“S.ay it loud, say it proudly: we are all Keynesians now. ” This reef Among the public spending attributed to independent marketer Milton Friedman is also a good description of U.S. Senators and White House officials negotiating the third stimulus package amid record unemployment claims totaling 3.2 million and little chance of one early recovery.
At more than $ 2 trillion, the bill proposed earlier this week is the single biggest impulse in U.S. history. Republicans in the White House and Senate are clearly not the deficit hawks they claim to be. You shouldn’t be either. The deep economic problems in the United States, exacerbated by the spread of the corona virus worldwide, have made it clear that major deficits are not only inevitable but also necessary.
A handful of conservative politicians even take unexpected political positions: Take Mitt Romney is pushing for money transfers or Chuck Grassley defends a generous expansion of unemployment insurance. But be careful: your positions do not pave the way for a political realignment in favor of progressives. Instead, the provisions in this package – industrial bailouts, monetary aid, expanded unemployment insurance, and emergency relief for educational institutions – represent an effort to get the economy back to what it was a few months ago. The big assumption here is that things were good back then. It wasn’t you.
Decades of economic crisis have led to stagnating wages, falling economic mobility and a weakening of the bargaining power of the working population. This crisis, like the previous financial crisis in 2008, has a more direct, immediate and serious impact on those working people who have lived in precarious economic conditions.
COVID-19 increased the size of an economy that got out of hand dramatically: one in which the rules were manipulated at the expense of the workers. Republican leadership is investing money in the economy to return to a status quo with concentrated corporate power, widespread inequality, and few rights for working people. The fiercely competitive successes of the Senate Democrats in this bill are an attempt to prevent the incentive to further exacerbate the shortcomings in our economy: to protect the few collective agreements that working people have, to limit the ability of companies to save bailouts and to enrich their shareholders use increasing cash payments to working Americans.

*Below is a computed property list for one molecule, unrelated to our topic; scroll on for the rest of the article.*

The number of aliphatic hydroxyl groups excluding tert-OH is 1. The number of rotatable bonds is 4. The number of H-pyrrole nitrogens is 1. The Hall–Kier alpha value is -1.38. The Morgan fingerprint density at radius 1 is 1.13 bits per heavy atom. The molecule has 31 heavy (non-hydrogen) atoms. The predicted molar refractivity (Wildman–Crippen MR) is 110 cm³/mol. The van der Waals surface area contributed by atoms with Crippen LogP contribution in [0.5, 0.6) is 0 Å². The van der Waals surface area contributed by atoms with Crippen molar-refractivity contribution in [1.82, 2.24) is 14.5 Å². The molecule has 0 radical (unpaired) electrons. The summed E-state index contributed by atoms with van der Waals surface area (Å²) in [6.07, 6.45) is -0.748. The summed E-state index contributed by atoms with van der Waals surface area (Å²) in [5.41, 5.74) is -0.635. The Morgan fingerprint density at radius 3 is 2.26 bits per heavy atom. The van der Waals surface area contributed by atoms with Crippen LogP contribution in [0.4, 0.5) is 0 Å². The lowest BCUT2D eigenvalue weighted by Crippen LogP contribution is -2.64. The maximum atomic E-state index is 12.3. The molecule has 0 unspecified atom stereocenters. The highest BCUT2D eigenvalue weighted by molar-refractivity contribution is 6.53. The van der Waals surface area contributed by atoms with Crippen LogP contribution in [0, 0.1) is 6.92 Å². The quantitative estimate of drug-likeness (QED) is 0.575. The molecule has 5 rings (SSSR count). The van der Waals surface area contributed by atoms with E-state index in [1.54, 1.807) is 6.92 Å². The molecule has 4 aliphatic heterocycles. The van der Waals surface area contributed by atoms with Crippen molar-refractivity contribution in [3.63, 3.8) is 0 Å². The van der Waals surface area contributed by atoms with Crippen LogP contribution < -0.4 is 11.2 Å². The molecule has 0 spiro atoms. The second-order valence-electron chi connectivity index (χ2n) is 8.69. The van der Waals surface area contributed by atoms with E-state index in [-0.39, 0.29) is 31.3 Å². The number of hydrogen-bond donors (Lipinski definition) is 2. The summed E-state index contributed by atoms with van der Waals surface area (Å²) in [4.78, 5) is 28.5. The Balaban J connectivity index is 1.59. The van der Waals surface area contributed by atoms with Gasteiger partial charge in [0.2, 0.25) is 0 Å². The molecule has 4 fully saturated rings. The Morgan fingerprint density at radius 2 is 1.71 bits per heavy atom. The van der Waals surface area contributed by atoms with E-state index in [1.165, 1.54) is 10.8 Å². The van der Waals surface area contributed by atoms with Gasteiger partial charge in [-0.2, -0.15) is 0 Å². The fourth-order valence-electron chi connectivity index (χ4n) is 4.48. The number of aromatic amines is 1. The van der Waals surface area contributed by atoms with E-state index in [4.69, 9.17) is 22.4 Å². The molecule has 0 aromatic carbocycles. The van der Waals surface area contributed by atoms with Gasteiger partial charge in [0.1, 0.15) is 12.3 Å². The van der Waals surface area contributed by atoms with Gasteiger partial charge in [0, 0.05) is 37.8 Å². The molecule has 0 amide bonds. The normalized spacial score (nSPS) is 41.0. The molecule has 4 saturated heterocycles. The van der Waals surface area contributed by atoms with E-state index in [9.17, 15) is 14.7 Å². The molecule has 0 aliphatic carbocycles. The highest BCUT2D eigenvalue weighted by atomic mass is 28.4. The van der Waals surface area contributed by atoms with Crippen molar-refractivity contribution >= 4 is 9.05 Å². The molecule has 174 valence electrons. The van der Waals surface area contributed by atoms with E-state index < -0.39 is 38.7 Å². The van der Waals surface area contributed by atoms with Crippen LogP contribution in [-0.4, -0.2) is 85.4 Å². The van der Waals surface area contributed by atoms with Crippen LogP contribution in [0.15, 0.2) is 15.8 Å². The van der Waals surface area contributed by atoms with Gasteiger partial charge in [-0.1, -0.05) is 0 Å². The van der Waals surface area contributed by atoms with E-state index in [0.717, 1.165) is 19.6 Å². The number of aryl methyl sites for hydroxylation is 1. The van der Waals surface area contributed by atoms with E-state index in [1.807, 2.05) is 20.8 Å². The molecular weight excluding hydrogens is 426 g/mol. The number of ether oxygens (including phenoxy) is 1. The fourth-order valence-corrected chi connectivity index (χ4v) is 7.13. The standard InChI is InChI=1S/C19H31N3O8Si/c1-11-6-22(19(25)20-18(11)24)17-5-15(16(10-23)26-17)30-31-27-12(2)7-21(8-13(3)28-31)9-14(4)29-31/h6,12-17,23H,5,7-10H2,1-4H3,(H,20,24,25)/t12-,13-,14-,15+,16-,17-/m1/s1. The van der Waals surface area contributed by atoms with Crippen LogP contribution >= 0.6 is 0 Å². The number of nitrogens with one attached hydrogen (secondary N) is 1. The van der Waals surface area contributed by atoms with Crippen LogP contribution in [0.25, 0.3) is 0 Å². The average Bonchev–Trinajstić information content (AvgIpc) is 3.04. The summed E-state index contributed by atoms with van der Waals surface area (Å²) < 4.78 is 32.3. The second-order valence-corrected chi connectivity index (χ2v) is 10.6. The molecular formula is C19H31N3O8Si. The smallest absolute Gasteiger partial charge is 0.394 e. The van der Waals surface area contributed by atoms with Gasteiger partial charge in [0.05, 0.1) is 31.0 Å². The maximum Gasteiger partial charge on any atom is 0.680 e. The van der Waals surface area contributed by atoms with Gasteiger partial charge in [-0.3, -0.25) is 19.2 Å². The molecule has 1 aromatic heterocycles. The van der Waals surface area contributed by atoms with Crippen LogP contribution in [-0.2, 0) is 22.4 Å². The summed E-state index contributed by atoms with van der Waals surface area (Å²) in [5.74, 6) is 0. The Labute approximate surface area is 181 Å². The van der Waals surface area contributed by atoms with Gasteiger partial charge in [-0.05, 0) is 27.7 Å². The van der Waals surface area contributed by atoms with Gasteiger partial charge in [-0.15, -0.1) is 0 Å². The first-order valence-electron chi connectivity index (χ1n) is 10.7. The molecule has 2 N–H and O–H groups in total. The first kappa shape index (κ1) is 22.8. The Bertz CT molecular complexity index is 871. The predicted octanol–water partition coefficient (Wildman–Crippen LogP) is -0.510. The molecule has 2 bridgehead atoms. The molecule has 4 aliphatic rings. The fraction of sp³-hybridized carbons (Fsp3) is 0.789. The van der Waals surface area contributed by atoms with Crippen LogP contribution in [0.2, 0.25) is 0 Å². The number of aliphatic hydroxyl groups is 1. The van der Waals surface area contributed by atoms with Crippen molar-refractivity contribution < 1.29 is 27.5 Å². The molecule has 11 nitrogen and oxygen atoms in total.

This struggle made something less unstable for many Americans today. Tomorrow is still uncertain. There is a difference between relieving the economic burden on the working class and gaining the power of the working class in the economy. Relief is a break from harm. Power underpins our ability to change our own lives. A progressive incentive bridges short-term relief measures such as expanding unemployment insurance with investments in long-term protection of workers, access to care and a Green New Deal-style incentive.
For example, the Senate stimulus package now protects existing collective agreements for unionized workers in companies that receive federal loans. A transformative approach would extend bargaining power to all employees of companies that receive loans. Or it would prescribe that the employees of these companies have a seat on the company boards. We haven’t dramatically updated our federal labor laws since the FDR era. This failure is one of the reasons why the recent economic recovery has benefited those at the top.
The Senate bill includes $ 377 billion in aid to small businesses to keep them afloat and keep people on their payroll. That is the right thing. However, it is about places where the “right” is a hope and not a guarantee. The past is a prologue: in 2008 the German government saved the banks with little control. 2008 banks could be airlines in 2020. According to Bloomberg News, the largest US airlines have spent 96 percent of free cash flow on buying back their own shares in the past decade. American Airlines led the package and bought back more than $ 12.5 billion of its shares. That $ 12.5 billion could have paid the annual salaries of 400,000 people who handle luggage, push wheelchairs, and keep airports clean.
While there are some conditions for industrial bailouts, history will repeat itself without a more robust competition policy, financial regulation, and corporate governance reshaping in the United States.
The progressive impact of this crisis is that the economy is heavily influenced by government measures. Markets alone cannot solve all economic problems, especially if people can’t even physically access them. The difference between the convenient Keynesian conservative approach to stimulation and an advanced vision is that the government’s role does not end when the stock market dictates.
The economic response to this crisis must primarily meet the immediate, urgent needs of people and small businesses whose lives have changed forever. But it must also recognize the unstable system and the rules and power imbalances that have exacerbated this crisis. Responding to this crisis provides an opportunity to rewrite the rules of the economy and steer power in the right direction to put working families, small businesses, and our economy on a solid foundation so that we don’t just imagine the fairest , but they can also create a just and secure economic system that works for everyone.